Whole Foods stocks products from some loan recipients, and says others “support the natural foods industry.”

The loans have fixed low-interest rates and typically range from $ 1,000 to $ 100,000.

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FDA Extends Comment Period on Trans Fats

WASHINGTON — The Food and Drug Administration has extended the comment period on its preliminary determination that partially hydrogenated oils — a source of artificial trans fats — are not safe to use to use in foods.

The FDA published its original recommendation to revoke the oils’ “generally recognized as safe” (GRAS) status on Nov. 8, with a 60-day comment period, but it has extended the comment period another 60 days, to March 8.


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“This extension is being provided in response to numerous stakeholder requests to provide additional time for comments,” the FDA said in announcing the extension.

Companies that wish to use ingredients that do not have the GRAS designation must petition the FDA to use them. On Tuesday, the American Academy of Family Physicians said it ‘strongly supported” the FDA’s effort to eliminate trans fats.

“We are pleased to wholeheartedly support the FDA’s determination that PHOs are not generally safe for use in food,” AAFP Board Chair Jeff Cain said in a statement.

The AAFP said it has found that partially hydrogenated oils contribute to obesity, have adverse effects on blood cholesterol levels, put patients at risk for coronary heart disease and contribute to insulin resistance — a precursor to diabetes.

Read more: FDA Recommends Phaseout of Trans Fats

In making her initial announcement about the effort to eliminate trans fats, FDA Commissioner Margaret Hamburg noted that many manufacturers and retailers already have moved to decrease the amount of trans fat in their products.

Still, she said, “While consumption of potentially harmful artificial trans fat has declined over the last two decades in the United States, current intake remains a significant public health concern. The FDA’s action today is an important step toward protecting more Americans from the potential dangers of trans fat.”

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Fresh & Easy Adds Service, Extends Hours

EL SEGUNDO, Calif. — Fresh & Easy Neighborhood Market here is adding additional personnel at its self-service checkstands while it considers the possibility of switching to full-service checkouts, a company spokesman told SN.

The stores were acquired last month by Yucaipa Cos., Los Angeles-based investment firm that is also the majority shareholder in A&P. Yucaipa purchased 167 locations from United Kingdom-based Tesco, which did not offer full-service checkouts and which had cut back on front-end staff in the last few months of its ownership.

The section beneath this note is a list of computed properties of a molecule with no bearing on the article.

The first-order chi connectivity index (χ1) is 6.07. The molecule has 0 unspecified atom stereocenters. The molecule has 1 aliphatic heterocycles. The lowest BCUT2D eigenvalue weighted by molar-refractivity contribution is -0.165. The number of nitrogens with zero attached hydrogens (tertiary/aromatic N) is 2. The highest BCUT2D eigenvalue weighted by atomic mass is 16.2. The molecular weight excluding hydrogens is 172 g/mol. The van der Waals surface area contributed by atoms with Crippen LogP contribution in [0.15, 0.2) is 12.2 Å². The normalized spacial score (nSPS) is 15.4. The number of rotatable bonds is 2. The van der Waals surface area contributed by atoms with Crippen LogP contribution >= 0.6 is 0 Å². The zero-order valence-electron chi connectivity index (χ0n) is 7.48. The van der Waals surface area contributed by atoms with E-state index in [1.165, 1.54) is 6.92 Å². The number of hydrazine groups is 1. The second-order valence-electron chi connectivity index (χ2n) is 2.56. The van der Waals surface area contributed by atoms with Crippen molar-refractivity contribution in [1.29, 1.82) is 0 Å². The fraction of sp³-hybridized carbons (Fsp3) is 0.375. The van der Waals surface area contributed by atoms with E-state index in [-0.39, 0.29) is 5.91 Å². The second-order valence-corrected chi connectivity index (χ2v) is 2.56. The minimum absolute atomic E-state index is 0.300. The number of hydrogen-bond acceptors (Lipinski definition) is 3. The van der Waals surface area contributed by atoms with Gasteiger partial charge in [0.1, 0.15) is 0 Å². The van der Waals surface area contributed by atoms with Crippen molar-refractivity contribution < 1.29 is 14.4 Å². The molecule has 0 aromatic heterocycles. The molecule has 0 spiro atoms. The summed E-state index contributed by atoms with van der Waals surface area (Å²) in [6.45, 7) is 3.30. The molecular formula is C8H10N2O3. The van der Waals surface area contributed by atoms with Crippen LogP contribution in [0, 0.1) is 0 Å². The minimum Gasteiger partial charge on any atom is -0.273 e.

In an effort to be more convenient, the company has also extended its operating hours in California and Arizona, with Nevada stores scheduled to follow. Stores in California and Arizona are now open from 6 a.m. until midnight daily, and locations in Nevada will extend their hours on Dec. 30. The previous hours were 7 a.m. or 8 a.m., depending on the location, until 10 p.m.


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The hours are being extended, according to the website, to make it “fresher and easier” to shop, with the tag line: “Making ‘better for you’ more affordable and more available.” The spokesman said the company plans to retain the Fresh & Easy banner on its stores.

The website lists a series of changes that are under way, including “higher quality and better taste; fresher foods made and delivered daily; exciting new products; your favorite natural and organic products; better service and assisted checkout; [and] greater value (best quality at a great everyday price).”

The website also is soliciting consumer suggestions at [email protected].

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United Extends Military Discounts During Shutdown

WICHITA FALLS, Texas — In light of the government shutdown and closure of military commissaries, United Supermarkets will extend its Military Discount Wednesdays program to seven days a week.

The program will offer a 10% discount on grocery purchases for all active, retired and civilian military who present valid military ID at all eight United Supermarkets and Market Street locations in Abilene, Burkburnett and Wichita Falls, Texas. The stores were chosen because of their proximity to active U.S. Air Force bases.

Fuel, gift cards and pharmacy purchases are not eligible for the discount.

Read more: Shutdown Halts Inexpensive Groceries for Military Personnel